15 Jan Are regulation and tech the solutions for financial inclusion?
A harmonious relationship between regulation and technology can bring economies forward sustainably. This has been evident in countries like Singapore and Estonia where regulation supports the utilization of technology to streamline government processes, speed up economic growth and development, and satisfy the needs of the general population.
President Rodrigo Duterte conducted the ceremonial signing of Republic Act No. 11057, also known as the Personal Properties Security Act (PPSA). This law enables and supports the adoption of movable assets like receivables and warehouse receipts as acceptable collaterals for bank financing, which is beneficial for a lot of underbanked SMEs that normally don’t have assets like real estate to back up their application for financing.
The biggest challenge for any law is enforcement. To bring this law forward, massive campaigns to educate stakeholders are required. For the longest time, financing has not been accessible to small- and medium-sized businesses, not because there is lack of money to lend, but because of the lack of trust. There is a stigma on SMEs for being prone to default or non-payment.
We’ve been working with SMEs for quite some time now. Even before the passing of PPSA, we’ve already dealt and utilized receivable contracts as a tool for SMEs to get financing. As a tech company, we created a platform where we can match SMEs that want to sell their receivables to funders at a discount to get immediate liquidity on the receivable instead of waiting for it to mature in 60-90 days. Once the receivable matures, we collect the payment directly from the SME’s client and send that money back to the funder.
We’ve built a technology that’s supposed to bring trust to the ecosystem, especially for funders to buy receivables, but as soon as we tell them that we deal with SMEs, a lot would automatically frown at us. With the passing of PPSA, we are hoping for this to change and stir confidence among financial institutions to lend more to SMEs. At the end of the day, the keyword remains to be “trust” — trust in the system, trust in the technology, and trust in people — people because it is people who enforce regulations, people who adopt technology, and people who run businesses and request for financing.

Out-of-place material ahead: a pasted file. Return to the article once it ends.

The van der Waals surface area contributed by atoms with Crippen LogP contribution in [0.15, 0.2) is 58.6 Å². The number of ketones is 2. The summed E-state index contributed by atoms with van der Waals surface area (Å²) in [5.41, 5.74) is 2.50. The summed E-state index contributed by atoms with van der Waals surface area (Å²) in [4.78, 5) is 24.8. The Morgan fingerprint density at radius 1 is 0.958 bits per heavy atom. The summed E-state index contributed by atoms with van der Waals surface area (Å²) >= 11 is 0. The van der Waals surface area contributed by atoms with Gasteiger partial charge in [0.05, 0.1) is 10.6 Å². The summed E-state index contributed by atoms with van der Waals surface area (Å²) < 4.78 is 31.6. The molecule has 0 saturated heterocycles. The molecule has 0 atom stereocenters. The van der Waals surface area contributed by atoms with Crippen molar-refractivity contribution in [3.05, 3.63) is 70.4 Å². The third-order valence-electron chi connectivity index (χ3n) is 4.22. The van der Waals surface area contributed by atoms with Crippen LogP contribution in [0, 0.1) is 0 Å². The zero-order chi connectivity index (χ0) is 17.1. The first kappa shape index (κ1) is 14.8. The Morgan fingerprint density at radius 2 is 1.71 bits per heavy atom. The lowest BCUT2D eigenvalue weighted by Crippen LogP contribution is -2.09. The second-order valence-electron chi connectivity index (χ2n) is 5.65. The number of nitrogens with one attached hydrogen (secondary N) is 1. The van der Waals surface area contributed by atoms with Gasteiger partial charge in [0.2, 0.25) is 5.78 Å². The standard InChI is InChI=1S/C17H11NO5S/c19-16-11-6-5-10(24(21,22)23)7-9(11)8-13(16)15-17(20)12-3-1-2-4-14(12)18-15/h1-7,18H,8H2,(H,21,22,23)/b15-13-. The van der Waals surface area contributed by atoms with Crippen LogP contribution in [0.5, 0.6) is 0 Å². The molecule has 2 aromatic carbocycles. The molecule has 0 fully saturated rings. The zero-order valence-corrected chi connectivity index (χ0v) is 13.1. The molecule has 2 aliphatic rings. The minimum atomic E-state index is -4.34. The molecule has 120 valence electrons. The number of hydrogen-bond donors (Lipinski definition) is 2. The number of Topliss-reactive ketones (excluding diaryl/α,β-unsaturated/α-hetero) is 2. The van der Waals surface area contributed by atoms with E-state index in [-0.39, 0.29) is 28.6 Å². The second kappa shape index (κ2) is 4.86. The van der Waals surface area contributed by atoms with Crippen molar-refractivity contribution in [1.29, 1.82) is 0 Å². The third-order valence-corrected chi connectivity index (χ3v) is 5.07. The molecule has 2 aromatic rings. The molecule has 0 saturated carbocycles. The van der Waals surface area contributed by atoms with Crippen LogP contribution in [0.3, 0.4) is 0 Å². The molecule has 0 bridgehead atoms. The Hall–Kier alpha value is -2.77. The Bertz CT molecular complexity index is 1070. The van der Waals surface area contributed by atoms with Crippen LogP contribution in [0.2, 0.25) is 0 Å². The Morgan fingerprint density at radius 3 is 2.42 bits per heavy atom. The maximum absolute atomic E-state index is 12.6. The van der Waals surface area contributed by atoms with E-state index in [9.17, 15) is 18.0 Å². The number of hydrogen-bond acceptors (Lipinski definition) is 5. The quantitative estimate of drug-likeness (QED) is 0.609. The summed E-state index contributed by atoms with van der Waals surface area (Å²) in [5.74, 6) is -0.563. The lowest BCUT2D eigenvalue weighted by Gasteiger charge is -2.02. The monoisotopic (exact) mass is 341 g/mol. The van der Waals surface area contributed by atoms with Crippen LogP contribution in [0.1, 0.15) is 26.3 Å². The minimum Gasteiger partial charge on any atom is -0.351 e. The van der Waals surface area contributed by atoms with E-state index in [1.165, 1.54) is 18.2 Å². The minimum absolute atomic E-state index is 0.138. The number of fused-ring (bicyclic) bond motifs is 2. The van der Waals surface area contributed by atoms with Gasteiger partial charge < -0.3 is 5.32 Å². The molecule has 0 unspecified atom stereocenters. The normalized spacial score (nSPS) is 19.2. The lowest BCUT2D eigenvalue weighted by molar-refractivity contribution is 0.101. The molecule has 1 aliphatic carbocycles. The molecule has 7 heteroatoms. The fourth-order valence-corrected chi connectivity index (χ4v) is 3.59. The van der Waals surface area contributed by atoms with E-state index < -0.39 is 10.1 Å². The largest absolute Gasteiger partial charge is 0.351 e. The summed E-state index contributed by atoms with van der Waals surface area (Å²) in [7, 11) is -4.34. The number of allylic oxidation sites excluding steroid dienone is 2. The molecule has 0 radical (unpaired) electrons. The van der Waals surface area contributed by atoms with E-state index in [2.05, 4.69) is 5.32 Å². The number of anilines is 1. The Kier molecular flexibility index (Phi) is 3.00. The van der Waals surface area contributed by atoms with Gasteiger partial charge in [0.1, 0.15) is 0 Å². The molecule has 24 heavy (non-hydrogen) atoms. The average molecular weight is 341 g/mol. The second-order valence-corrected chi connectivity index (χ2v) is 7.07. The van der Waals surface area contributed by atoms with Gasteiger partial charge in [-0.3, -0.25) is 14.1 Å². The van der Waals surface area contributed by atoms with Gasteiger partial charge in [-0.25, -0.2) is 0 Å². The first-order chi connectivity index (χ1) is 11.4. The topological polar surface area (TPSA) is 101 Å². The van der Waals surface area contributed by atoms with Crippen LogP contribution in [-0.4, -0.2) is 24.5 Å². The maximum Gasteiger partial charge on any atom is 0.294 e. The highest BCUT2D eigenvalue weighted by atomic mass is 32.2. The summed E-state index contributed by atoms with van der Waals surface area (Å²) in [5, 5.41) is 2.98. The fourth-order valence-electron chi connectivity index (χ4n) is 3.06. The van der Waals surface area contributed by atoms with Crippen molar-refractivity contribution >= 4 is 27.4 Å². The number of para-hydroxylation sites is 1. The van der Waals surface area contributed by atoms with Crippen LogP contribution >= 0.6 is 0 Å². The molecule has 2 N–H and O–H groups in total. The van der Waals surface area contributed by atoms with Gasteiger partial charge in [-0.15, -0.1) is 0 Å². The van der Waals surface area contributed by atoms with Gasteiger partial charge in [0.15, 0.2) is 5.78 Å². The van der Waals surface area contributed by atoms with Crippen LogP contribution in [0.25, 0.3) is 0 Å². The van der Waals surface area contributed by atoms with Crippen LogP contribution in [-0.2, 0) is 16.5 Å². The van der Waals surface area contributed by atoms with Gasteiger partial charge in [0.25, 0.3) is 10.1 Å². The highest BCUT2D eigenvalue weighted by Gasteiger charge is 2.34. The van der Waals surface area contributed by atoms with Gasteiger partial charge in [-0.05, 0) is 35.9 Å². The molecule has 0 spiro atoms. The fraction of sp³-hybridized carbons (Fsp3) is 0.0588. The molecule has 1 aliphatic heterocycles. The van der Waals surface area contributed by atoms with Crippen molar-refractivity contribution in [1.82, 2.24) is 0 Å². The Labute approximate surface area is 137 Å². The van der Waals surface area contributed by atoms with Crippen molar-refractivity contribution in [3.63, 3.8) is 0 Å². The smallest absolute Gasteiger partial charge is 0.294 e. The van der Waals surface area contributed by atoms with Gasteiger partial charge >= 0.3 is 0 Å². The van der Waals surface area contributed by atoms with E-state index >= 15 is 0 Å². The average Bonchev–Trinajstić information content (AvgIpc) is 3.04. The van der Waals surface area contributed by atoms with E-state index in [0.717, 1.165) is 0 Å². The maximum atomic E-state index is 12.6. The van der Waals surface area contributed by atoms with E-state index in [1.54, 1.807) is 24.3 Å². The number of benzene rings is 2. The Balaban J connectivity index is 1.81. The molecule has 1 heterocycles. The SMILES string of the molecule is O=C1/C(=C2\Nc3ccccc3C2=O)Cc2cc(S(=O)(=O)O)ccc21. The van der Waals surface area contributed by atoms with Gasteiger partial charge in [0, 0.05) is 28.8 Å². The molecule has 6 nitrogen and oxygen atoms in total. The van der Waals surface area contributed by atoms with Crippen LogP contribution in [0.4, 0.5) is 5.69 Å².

Being inside the circle
It is not uncommon to hear about horror stories when it comes to collecting from SMEs. As mentioned, there is a strong stigma on SMEs defaulting on their payments, which is why banks are very careful when it comes to offering loan terms to SMEs, especially to ones in their early stages.
We wanted to challenge this thought, so we did our own study. The first thing we did was to check our processes. This is when we realized that we were only visible to the SMEs during disbursement of financing and collection, what happens in between, we have no visibility. Relationship wise, this already shows how detached we are to the SMEs.
This brings me back to a question I get a lot when I was young — “if a boat is sinking, who do you save first?” Basic human instinct — if between someone you know and a stranger, you would first save the person you know. It’s the same concept in finance. During a cash crunch scenario, if you are to choose whom to pay between your employees and your finance provider, the group you will pay first is your employees, because you are closer to them, even at the risk of losing your credibility to your finance provider.
As a finance provider, it is important for SMEs to see you as a business partner, not just a source of financing. By having a strong relationship with them, the last thing they would do is something that would cause them to lose face to you. You have to make them feel that you are part of their inner circle.
Going back to the case of visibility, collection problems arise from the lack of communication and interaction with SMEs. A lot of SME owners have grit and vision, which for me are the two most important factors in business success, but they may need assistance when it comes to the management of their finances.
The ironic thing about the business of finance is it seems to be more about building relationships than finance and technology. You need to know how to manage SMEs and help them in a way that you both benefit. With this approach in mind, we can slowly change the stigma towards SME financing and truly bring trust to the ecosystem.
Summing it up, in between regulation and technology, are people — regulation without enforcement and technology without adoption lead to nothing in the end. With people being the center of everything, a strong relationship is the truest form of trust. If we solve trust as an issue, we solve financial inclusion.